The journey to the Energy Frontier begins with the proton accelerator. Capable of producing the highest-energy particle beams ever made, proton accelerators allow physicists to study fundamental properties of matter and the forces that govern its interactions. At the same time, proton accelerators can recreate the conditions of the early Universe, producing particles that were abundant a trillionth of a second after the Big Bang. By colliding proton beams into targets, many other particles, such as antiprotons, mesons, muons, and neutrinos, can also be produced for multiple types of experiments that require beams of these particles
At nearly two trillion electron volts (TeV), the Tevatron at Fermilab in Batavia, Illinois, has been the world's largest operating proton accelerator for more than 15 years. The Tevatron collides protons and antiprotons in an underground ring four miles in circumference. Millions of these proton-antiproton collisions occur within the Collider Detector at Fermilab (CDF) and DZero detectors every second, where physicists record them for later, off-line analysis. Many discoveries have been made at the Tevatron, among them the discovery of the last of the six quarks predicted by current theory in 1995, the so-called top quark, and made first observation and measurements of Bs oscillations.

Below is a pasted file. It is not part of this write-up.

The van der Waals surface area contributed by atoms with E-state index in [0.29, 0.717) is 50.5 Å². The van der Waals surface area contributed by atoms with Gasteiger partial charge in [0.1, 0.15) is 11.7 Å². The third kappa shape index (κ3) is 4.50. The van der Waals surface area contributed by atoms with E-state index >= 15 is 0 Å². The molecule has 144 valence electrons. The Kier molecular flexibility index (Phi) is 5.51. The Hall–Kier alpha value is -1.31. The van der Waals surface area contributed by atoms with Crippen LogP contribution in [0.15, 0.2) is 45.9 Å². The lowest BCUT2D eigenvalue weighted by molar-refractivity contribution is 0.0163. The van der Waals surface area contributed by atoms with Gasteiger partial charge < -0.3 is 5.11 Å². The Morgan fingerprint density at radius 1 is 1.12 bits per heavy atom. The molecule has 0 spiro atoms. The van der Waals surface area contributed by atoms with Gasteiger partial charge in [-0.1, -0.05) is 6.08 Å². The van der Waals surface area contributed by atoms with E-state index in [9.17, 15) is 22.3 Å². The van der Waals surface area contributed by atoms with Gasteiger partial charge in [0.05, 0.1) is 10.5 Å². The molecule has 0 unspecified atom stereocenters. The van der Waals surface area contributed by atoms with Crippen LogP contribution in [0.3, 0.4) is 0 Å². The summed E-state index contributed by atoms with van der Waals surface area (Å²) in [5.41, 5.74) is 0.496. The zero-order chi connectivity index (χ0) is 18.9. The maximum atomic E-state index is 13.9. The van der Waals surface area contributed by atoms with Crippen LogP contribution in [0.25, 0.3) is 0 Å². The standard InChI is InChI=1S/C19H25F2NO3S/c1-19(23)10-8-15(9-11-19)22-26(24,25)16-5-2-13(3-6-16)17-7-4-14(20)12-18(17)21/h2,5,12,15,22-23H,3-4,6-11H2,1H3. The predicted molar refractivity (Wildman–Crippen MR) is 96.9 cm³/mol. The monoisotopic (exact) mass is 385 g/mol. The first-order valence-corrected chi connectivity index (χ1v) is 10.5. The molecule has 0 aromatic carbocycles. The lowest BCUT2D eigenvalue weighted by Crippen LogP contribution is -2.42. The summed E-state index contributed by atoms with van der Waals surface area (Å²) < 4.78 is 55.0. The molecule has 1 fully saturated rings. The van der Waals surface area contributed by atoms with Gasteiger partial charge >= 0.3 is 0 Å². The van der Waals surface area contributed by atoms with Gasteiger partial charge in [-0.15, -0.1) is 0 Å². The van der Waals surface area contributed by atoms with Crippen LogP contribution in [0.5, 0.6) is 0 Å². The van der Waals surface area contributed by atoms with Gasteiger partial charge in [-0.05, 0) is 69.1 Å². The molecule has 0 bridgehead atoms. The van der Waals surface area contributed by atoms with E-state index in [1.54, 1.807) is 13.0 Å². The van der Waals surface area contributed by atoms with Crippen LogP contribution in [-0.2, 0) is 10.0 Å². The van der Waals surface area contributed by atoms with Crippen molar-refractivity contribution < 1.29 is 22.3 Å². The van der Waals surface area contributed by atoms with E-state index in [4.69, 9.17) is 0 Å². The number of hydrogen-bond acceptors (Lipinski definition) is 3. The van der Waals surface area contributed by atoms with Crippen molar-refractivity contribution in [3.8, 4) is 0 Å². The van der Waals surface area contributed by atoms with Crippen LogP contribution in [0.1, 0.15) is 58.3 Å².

In November 2009, the Energy Frontier moved to Geneva, Switzerland, when The Large Hadron Collider (LHC) produced the highest energy protons at 1.18 trillion electron volts (TeV). The LHC operates at the European Organization for Nuclear Research (CERN) laboratory in a 27-kilometer circular tunnel about 100 meters underground. The circular tunnel holds two beams lines with protons circulating in opposite directions. The beams cross-over at 6 points where proton-proton collisions occur. The LHC will ultimately create almost a billion proton-proton collisions per second at a center-of-mass energy of 14 TeV, seven times higher than any particle collider has previously achieved. At these energies, the speed of the protons is just short of the speed of light, and the protons whip around the 27-kilometer racetrack 11,000 times each second. In 2012, the ATLAS and CMS experiments at CERN’s Large Hadron Collider confirmed the existence of the Higgs boson, the final particle predicted by the Standard Model. The discovery of the Higgs boson was followed by the awarding of the 2013 Nobel Prize in Physics to François Englert and Peter Higgs, theorists who contributed to our understanding of the origin of mass by predicting the Higgs boson in 1964.
More than 1,200 scientists from U.S. universities and institutions participate in the design, construction and operation of the machine. U.S. scientists will remain active leaders at the Energy Frontier both here in the U.S. and abroad at CERN.
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